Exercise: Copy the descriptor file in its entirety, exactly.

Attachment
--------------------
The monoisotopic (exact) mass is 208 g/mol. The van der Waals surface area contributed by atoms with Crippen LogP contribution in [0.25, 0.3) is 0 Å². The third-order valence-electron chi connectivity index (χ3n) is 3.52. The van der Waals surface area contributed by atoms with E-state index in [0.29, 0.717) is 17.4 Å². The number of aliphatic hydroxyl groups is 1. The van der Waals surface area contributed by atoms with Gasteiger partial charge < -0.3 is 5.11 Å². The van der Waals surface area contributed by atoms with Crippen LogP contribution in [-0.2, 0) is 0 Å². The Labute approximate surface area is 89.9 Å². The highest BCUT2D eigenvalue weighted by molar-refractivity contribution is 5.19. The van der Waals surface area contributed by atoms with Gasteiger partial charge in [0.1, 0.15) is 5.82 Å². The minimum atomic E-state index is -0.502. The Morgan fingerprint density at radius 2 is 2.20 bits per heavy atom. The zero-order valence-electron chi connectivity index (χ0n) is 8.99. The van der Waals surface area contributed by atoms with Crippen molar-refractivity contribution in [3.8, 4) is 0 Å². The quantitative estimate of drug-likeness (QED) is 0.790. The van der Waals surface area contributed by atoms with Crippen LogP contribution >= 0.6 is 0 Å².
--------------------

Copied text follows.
The monoisotopic (exact) mass is 208 g/mol. The van der Waals surface area contributed by atoms with Crippen LogP contribution in [0.25, 0.3) is 0 Å². The third-order valence-electron chi connectivity index (χ3n) is 3.52. The van der Waals surface area contributed by atoms with E-state index in [0.29, 0.717) is 17.4 Å². The number of aliphatic hydroxyl groups is 1. The van der Waals surface area contributed by atoms with Gasteiger partial charge < -0.3 is 5.11 Å². The van der Waals surface area contributed by atoms with Crippen LogP contribution in [-0.2, 0) is 0 Å². The Labute approximate surface area is 89.9 Å². The highest BCUT2D eigenvalue weighted by molar-refractivity contribution is 5.19. The van der Waals surface area contributed by atoms with Gasteiger partial charge in [0.1, 0.15) is 5.82 Å². The minimum atomic E-state index is -0.502. The Morgan fingerprint density at radius 2 is 2.20 bits per heavy atom. The zero-order valence-electron chi connectivity index (χ0n) is 8.99. The van der Waals surface area contributed by atoms with Crippen molar-refractivity contribution in [3.8, 4) is 0 Å². The quantitative estimate of drug-likeness (QED) is 0.790. The van der Waals surface area contributed by atoms with Crippen LogP contribution >= 0.6 is 0 Å².